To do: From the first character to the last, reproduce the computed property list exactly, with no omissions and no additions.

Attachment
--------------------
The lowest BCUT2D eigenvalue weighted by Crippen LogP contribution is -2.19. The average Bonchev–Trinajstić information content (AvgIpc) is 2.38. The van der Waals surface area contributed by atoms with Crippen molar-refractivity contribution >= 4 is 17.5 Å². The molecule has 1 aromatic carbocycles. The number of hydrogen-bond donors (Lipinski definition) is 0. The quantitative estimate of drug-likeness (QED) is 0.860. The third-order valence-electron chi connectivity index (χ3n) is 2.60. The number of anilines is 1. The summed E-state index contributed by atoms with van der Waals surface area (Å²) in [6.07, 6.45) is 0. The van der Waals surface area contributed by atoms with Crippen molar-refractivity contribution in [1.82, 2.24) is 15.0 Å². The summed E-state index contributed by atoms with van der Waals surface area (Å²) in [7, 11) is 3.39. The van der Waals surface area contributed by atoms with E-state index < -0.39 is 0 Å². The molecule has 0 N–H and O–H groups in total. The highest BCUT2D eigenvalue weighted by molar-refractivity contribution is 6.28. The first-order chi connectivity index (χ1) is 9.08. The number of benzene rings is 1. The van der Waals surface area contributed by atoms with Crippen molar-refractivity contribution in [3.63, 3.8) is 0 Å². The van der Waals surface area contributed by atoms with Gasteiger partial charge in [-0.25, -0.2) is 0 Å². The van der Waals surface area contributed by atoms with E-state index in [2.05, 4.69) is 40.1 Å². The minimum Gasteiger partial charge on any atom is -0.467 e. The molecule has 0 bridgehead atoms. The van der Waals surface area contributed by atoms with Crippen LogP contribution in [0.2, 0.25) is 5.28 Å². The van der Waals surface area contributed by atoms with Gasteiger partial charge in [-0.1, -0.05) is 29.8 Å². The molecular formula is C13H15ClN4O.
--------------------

The lowest BCUT2D eigenvalue weighted by Crippen LogP contribution is -2.19. The average Bonchev–Trinajstić information content (AvgIpc) is 2.38. The van der Waals surface area contributed by atoms with Crippen molar-refractivity contribution >= 4 is 17.5 Å². The molecule has 1 aromatic carbocycles. The number of hydrogen-bond donors (Lipinski definition) is 0. The quantitative estimate of drug-likeness (QED) is 0.860. The third-order valence-electron chi connectivity index (χ3n) is 2.60. The number of anilines is 1. The summed E-state index contributed by atoms with van der Waals surface area (Å²) in [6.07, 6.45) is 0. The van der Waals surface area contributed by atoms with Crippen molar-refractivity contribution in [1.82, 2.24) is 15.0 Å². The summed E-state index contributed by atoms with van der Waals surface area (Å²) in [7, 11) is 3.39. The van der Waals surface area contributed by atoms with E-state index < -0.39 is 0 Å². The molecule has 0 N–H and O–H groups in total. The highest BCUT2D eigenvalue weighted by molar-refractivity contribution is 6.28. The first-order chi connectivity index (χ1) is 9.08. The number of benzene rings is 1. The van der Waals surface area contributed by atoms with Crippen molar-refractivity contribution in [3.63, 3.8) is 0 Å². The van der Waals surface area contributed by atoms with Gasteiger partial charge in [-0.25, -0.2) is 0 Å². The van der Waals surface area contributed by atoms with E-state index in [2.05, 4.69) is 40.1 Å². The minimum Gasteiger partial charge on any atom is -0.467 e. The molecule has 0 bridgehead atoms. The van der Waals surface area contributed by atoms with Crippen LogP contribution in [0.2, 0.25) is 5.28 Å². The van der Waals surface area contributed by atoms with Gasteiger partial charge in [-0.1, -0.05) is 29.8 Å². The molecular formula is C13H15ClN4O.